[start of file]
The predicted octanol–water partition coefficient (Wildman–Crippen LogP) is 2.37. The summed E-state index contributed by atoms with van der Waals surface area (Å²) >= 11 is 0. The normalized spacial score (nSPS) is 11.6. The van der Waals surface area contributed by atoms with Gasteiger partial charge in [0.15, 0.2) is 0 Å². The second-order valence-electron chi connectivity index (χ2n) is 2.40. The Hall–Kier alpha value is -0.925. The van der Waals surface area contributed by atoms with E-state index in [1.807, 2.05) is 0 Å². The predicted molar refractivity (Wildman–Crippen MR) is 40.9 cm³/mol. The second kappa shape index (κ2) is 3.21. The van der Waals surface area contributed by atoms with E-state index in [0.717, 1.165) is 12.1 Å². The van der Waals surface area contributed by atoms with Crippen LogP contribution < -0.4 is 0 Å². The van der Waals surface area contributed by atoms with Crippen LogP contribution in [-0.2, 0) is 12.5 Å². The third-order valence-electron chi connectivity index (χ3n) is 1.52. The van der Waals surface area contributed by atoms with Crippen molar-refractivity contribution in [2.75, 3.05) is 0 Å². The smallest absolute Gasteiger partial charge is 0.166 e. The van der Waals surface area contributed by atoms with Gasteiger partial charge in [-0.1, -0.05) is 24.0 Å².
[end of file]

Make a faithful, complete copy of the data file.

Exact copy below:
The predicted octanol–water partition coefficient (Wildman–Crippen LogP) is 2.37. The summed E-state index contributed by atoms with van der Waals surface area (Å²) >= 11 is 0. The normalized spacial score (nSPS) is 11.6. The van der Waals surface area contributed by atoms with Gasteiger partial charge in [0.15, 0.2) is 0 Å². The second-order valence-electron chi connectivity index (χ2n) is 2.40. The Hall–Kier alpha value is -0.925. The van der Waals surface area contributed by atoms with E-state index in [1.807, 2.05) is 0 Å². The predicted molar refractivity (Wildman–Crippen MR) is 40.9 cm³/mol. The second kappa shape index (κ2) is 3.21. The van der Waals surface area contributed by atoms with E-state index in [0.717, 1.165) is 12.1 Å². The van der Waals surface area contributed by atoms with Crippen LogP contribution < -0.4 is 0 Å². The van der Waals surface area contributed by atoms with Crippen LogP contribution in [-0.2, 0) is 12.5 Å². The third-order valence-electron chi connectivity index (χ3n) is 1.52. The van der Waals surface area contributed by atoms with Crippen molar-refractivity contribution in [2.75, 3.05) is 0 Å². The smallest absolute Gasteiger partial charge is 0.166 e. The van der Waals surface area contributed by atoms with Gasteiger partial charge in [-0.1, -0.05) is 24.0 Å².